Hickey cites an article by Professor Chris Rhodes quoting MacKay as saying shortly after being appointed "U.K. government's chief scientific advisor" (and after he had published his book) that "we should go for nuclear to avert climate change" whilst acknowledging that it was "a short-term solution". (Rhodes cited a Sunday Times article [paywalled, but this article seems to quote it] to which MacKay responded in a comment on Chris' blog as saying that it was "what the Sunday Times made up about me", and on the SEWTHA website MacKay comments "I never said those words! What I said, and have said in all talks for the last year, is that we must choose a plan that adds up. In the talk I showed Plan M, which illustrates an energy mix that is roughly one third domestic renewables, one third imported renewables, and one third nuclear, with a bit of "clean" coal.".) It may be that as a result of his work researching his book David MacKay formed the opinion that nuclear power was worth using to avert climate change. It may be that he held that opinion before writing the book. It seems that he is also in favour of heat pumps, insulation, bicycles and warm woollen clothing: should he have disclosed these opinions in his book? But opinions are not biases and in science, particularly, one can be inclined towards a particular opinion but still be able to understand and convey the arguments for and against it, and those for and against competing points of view.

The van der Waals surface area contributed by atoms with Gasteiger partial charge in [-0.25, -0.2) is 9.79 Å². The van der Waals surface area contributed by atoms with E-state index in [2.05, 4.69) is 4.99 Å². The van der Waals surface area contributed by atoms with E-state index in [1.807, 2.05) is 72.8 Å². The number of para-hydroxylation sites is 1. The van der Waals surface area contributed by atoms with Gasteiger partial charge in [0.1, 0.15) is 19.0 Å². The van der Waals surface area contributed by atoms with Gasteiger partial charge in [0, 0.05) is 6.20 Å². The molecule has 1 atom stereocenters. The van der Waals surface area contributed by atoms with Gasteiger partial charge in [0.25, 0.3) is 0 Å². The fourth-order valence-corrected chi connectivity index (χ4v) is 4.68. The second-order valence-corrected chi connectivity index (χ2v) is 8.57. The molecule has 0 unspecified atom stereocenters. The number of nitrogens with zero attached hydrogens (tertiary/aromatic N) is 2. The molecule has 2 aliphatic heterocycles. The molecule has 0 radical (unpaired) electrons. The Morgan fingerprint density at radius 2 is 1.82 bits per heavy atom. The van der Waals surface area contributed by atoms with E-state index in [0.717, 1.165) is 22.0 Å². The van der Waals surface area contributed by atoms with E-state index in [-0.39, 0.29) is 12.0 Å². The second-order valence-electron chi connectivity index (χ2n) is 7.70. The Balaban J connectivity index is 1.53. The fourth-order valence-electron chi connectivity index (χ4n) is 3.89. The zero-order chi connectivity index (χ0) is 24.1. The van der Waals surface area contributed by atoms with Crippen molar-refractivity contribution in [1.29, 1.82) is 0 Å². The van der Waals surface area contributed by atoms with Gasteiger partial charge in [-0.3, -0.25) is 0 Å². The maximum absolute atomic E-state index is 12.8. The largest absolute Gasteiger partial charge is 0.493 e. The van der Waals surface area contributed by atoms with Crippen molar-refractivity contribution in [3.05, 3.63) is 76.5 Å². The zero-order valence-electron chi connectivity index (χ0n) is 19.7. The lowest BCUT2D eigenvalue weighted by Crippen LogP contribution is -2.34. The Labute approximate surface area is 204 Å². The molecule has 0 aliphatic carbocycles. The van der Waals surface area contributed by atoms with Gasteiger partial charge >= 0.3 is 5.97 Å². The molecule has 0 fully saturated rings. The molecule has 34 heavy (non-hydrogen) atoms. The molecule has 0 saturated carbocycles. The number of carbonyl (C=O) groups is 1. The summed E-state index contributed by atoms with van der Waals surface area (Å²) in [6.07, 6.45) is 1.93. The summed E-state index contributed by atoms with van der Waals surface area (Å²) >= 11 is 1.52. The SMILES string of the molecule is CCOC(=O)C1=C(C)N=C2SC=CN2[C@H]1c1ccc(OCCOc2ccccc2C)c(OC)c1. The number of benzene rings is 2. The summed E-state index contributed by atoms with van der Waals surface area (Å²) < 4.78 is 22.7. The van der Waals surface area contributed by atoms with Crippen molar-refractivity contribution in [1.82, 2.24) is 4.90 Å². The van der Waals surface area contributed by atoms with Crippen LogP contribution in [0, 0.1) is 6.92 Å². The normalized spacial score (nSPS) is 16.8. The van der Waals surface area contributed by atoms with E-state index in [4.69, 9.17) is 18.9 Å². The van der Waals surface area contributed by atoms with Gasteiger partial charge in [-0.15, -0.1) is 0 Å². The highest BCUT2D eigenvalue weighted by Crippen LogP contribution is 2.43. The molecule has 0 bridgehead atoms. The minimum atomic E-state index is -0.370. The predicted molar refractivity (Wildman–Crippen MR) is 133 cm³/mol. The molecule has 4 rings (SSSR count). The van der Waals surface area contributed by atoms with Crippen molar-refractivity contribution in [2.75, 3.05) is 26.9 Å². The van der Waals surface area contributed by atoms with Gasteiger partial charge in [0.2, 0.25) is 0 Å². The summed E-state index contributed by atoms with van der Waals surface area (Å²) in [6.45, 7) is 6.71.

MacKay has set out very transparently how he has worked out the figures he presents in his book and shown the sources he derives them from. Anybody with primary-school numeracy and access to the internet can check his workings-out and sources for themselves, and challenge them if they think they're wrong. His book enables ordinary citizens to engage with the science of our energy supplies and demands rather than "accepting the mandates of our betters". Hickey acknowledges this where it suits him: "The beginning of (SE/WHA) proffers perhaps the most accessible, down-to-earth presentation about energy and power that I have read. It is positively brilliant about how we should consider things in regard to these matters" but then goes on (with another gratuitous allegation of bias en passant) to say that MacKay then gives us "200 pages of 'facts' and math that add up to nuclear". He doesn't say which these 200 pages are but, assuming that he's not claiming that the references, Bibliography and Index are part of this pro-nuclear tendency, they could be pages 144 to 343 (in Hickey's and my 2009-2010 edition), which would cut out most of Chapter 21 on "Smarter Heating", all of Ch 22 ("Efficient Electricity Use") and onwards to the end of the book.